Etymology
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Words related to whether

*kwo- 
also *kwi-, Proto-Indo-European root, stem of relative and interrogative pronouns.

It forms all or part of: cheese (n.2) "a big thing;" cue (n.1) "stage direction;" either; hidalgo; how; kickshaw; neither; neuter; qua; quality; quandary; quantity; quasar; quasi; quasi-; query; quib; quibble; quiddity; quidnunc; quip; quodlibet; quondam; quorum; quote; quotidian; quotient; ubi; ubiquity; what; when; whence; where; whether; which; whither; who; whoever; whom; whose; why.

It is the hypothetical source of/evidence for its existence is provided by: Sanskrit kah "who, which;" Avestan ko, Hittite kuish "who;" Latin quis/quid "in what respect, to what extent; how, why," qua "where, which way," qui/quae/quod "who, which;" Lithuanian kas "who;" Old Church Slavonic kuto, Russian kto "who;" Old Irish ce, Welsh pwy "who;" Old English hwa, hwæt, hwær, etc.
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either 

Old English ægðer, contraction of æghwæðer (pron., adv., conj.) "each of two, both," from a "always" (see aye (adv.)) + ge- collective prefix + hwæðer "which of two, whether" (see whether). Cognate with Old Frisian eider, Dutch ieder, Old High German eogiwedar, German jeder "either, each, every").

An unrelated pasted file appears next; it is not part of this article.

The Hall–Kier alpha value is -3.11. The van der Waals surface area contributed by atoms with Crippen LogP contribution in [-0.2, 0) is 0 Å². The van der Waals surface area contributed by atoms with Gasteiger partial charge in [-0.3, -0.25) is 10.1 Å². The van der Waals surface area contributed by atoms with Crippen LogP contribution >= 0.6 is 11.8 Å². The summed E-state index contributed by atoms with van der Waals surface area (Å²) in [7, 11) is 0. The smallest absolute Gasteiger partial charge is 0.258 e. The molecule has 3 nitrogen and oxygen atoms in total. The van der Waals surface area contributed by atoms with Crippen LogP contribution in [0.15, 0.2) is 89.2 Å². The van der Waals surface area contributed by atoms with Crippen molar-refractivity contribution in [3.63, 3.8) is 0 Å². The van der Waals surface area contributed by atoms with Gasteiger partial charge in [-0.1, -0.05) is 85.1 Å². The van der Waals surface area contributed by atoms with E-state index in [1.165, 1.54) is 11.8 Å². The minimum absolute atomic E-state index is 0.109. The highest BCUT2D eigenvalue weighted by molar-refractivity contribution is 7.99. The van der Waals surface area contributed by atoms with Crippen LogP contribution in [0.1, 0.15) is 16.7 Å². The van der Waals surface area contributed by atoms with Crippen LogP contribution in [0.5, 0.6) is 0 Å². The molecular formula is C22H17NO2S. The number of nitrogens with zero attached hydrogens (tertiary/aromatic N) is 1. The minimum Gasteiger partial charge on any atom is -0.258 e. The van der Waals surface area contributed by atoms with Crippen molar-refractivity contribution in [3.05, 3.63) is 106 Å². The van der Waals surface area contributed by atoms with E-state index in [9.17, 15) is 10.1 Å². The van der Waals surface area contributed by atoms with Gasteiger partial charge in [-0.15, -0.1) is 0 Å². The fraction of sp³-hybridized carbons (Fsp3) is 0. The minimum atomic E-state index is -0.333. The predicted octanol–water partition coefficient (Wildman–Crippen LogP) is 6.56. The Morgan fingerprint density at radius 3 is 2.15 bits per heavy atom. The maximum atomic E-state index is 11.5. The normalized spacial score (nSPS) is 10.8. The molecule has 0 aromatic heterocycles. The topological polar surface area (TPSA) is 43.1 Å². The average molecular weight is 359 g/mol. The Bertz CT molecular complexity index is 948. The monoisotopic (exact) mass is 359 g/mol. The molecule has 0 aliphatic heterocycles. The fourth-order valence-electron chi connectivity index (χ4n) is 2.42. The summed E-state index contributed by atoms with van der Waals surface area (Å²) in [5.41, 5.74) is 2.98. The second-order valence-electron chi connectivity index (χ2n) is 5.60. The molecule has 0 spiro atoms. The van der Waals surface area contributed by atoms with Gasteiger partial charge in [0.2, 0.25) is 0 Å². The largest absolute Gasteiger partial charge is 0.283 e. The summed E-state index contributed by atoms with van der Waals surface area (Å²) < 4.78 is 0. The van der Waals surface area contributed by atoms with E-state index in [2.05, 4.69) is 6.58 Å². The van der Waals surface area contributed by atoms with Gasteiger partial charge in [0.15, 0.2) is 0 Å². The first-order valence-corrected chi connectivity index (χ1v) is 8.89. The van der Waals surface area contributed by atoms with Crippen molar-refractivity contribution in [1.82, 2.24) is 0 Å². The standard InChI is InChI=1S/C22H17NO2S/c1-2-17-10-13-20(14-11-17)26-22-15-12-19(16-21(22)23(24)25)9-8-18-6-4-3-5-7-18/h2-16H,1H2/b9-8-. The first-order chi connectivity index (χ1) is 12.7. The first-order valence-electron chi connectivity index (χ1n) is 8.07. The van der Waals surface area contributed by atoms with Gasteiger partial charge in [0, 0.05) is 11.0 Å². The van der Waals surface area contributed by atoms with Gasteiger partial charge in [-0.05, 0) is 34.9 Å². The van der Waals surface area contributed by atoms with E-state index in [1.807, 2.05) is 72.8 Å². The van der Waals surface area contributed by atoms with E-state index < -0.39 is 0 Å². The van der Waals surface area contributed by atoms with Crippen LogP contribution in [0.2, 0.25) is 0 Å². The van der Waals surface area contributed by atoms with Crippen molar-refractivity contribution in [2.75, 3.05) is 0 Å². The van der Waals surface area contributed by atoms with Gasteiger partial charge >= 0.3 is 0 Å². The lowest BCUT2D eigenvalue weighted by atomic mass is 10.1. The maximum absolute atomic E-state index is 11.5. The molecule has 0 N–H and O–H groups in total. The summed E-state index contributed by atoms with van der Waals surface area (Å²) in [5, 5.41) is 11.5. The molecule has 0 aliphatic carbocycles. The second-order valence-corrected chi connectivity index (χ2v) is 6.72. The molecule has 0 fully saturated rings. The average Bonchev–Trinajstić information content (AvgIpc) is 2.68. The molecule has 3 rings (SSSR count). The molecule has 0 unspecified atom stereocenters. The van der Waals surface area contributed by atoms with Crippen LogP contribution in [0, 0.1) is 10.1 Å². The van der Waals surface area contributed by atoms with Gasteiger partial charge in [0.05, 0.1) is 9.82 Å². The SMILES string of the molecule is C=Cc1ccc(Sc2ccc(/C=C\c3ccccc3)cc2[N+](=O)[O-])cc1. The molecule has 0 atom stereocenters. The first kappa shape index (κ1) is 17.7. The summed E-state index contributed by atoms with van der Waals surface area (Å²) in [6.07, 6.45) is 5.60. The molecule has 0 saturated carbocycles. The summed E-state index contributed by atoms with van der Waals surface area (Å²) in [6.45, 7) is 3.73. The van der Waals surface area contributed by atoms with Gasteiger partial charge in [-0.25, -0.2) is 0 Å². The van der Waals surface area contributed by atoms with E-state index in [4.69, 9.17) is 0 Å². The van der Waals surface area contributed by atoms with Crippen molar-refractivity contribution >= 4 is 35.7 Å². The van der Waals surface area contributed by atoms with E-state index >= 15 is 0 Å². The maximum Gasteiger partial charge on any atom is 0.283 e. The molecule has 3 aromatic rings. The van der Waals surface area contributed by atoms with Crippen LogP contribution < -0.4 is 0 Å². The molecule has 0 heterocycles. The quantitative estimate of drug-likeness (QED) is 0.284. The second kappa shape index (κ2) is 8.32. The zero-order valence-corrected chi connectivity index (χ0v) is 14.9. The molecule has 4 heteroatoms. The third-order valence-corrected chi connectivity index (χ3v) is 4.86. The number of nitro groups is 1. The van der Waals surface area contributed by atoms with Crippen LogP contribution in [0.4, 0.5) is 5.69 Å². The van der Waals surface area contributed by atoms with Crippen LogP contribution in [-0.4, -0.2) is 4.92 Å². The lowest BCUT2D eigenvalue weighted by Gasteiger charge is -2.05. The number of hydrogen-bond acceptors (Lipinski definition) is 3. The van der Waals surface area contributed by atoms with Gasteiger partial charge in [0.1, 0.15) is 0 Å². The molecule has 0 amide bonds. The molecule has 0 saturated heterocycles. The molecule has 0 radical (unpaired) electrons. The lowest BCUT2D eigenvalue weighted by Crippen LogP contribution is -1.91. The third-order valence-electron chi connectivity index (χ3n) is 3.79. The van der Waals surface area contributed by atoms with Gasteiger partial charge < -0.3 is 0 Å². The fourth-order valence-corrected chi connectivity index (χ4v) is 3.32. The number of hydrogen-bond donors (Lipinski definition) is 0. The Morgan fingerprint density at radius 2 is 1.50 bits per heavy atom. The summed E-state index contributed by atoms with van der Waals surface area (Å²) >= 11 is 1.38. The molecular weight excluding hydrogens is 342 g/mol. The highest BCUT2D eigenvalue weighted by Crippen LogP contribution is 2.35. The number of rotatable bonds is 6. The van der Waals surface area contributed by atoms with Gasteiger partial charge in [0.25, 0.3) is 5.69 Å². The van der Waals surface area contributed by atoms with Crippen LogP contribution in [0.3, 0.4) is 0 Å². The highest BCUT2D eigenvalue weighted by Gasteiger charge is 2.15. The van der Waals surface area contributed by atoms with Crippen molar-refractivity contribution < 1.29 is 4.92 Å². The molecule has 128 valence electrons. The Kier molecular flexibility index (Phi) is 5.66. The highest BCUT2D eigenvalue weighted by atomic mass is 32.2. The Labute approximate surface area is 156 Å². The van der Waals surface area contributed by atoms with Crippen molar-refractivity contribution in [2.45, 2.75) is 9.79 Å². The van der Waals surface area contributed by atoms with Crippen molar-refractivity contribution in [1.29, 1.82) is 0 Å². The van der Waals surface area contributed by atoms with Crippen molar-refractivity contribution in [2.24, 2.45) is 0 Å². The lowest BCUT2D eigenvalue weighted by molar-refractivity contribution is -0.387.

Modern sense of "one or the other of two" is late 13c. Adverbially, for emphasis, "in any case, at all," especially when expressing negation, by 1828. Use of either-or to suggest an unavoidable choice between alternatives (1931) in some cases reflects Danish enten-eller, title of an 1843 book by Kierkegaard.

neither (conj., adv.)

"not one or the other," Middle English neither, naither, nether, from Old English nawþer, contraction of nahwæþer, literally "not of two," from na "no" (from PIE root *ne- "not") + hwæþer "which of two" (see whether). Spelling altered c. 1200 by association with either. Paired with nor from c. 1300; earlier with ne. Meaning "not in any case, in no case, not at all" is from 1550s. Also used in late Old English as a pronoun. As an adjective, "not either," mid-14c.

neuter (adj.)

late 14c., neutre, in grammar, of nouns, pronouns, etc., "neither masculine nor feminine in gender," also of verbs, "having middle or reflexive meaning, neither active nor passive," from Latin neuter "of the neuter gender," literally "neither one nor the other," from ne- "not, no" (from PIE root *ne- "not") + uter "either (of two)" (see whether). The Latin word is probably a loan-translation of Greek oudeteros "neither, neuter." From 1520s it also had the sense of "taking neither side" which now generally goes with neutral (adj.).

As a noun from mid-15c., "the neuter gender;" by 1797 of certain animals (among bees, ants, etc.) that are of neither sex and incapable of generation.